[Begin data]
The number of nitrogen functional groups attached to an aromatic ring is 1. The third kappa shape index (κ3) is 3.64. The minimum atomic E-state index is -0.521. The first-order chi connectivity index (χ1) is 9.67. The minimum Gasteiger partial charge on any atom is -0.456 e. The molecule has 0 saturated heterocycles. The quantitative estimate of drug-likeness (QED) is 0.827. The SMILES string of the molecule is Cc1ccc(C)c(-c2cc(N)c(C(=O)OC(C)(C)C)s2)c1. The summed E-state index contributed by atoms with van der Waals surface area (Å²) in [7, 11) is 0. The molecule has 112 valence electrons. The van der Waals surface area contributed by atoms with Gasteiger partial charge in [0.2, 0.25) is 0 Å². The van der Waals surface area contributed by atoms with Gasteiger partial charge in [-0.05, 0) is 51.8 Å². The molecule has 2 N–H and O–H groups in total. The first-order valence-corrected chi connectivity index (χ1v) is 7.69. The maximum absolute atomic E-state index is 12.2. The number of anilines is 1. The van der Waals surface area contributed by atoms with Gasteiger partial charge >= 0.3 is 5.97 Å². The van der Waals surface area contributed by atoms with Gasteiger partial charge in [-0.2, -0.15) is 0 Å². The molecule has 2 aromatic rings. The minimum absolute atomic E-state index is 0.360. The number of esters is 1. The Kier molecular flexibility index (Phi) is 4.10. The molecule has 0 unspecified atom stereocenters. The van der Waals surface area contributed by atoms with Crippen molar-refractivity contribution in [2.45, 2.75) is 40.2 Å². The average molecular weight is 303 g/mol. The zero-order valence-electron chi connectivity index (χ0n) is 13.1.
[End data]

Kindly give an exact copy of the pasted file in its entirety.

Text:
The number of nitrogen functional groups attached to an aromatic ring is 1. The third kappa shape index (κ3) is 3.64. The minimum atomic E-state index is -0.521. The first-order chi connectivity index (χ1) is 9.67. The minimum Gasteiger partial charge on any atom is -0.456 e. The molecule has 0 saturated heterocycles. The quantitative estimate of drug-likeness (QED) is 0.827. The SMILES string of the molecule is Cc1ccc(C)c(-c2cc(N)c(C(=O)OC(C)(C)C)s2)c1. The summed E-state index contributed by atoms with van der Waals surface area (Å²) in [7, 11) is 0. The molecule has 112 valence electrons. The van der Waals surface area contributed by atoms with Gasteiger partial charge in [0.2, 0.25) is 0 Å². The van der Waals surface area contributed by atoms with Gasteiger partial charge in [-0.05, 0) is 51.8 Å². The molecule has 2 N–H and O–H groups in total. The first-order valence-corrected chi connectivity index (χ1v) is 7.69. The maximum absolute atomic E-state index is 12.2. The number of anilines is 1. The van der Waals surface area contributed by atoms with Gasteiger partial charge >= 0.3 is 5.97 Å². The van der Waals surface area contributed by atoms with Gasteiger partial charge in [-0.2, -0.15) is 0 Å². The molecule has 2 aromatic rings. The minimum absolute atomic E-state index is 0.360. The number of esters is 1. The Kier molecular flexibility index (Phi) is 4.10. The molecule has 0 unspecified atom stereocenters. The van der Waals surface area contributed by atoms with Crippen molar-refractivity contribution in [2.45, 2.75) is 40.2 Å². The average molecular weight is 303 g/mol. The zero-order valence-electron chi connectivity index (χ0n) is 13.1.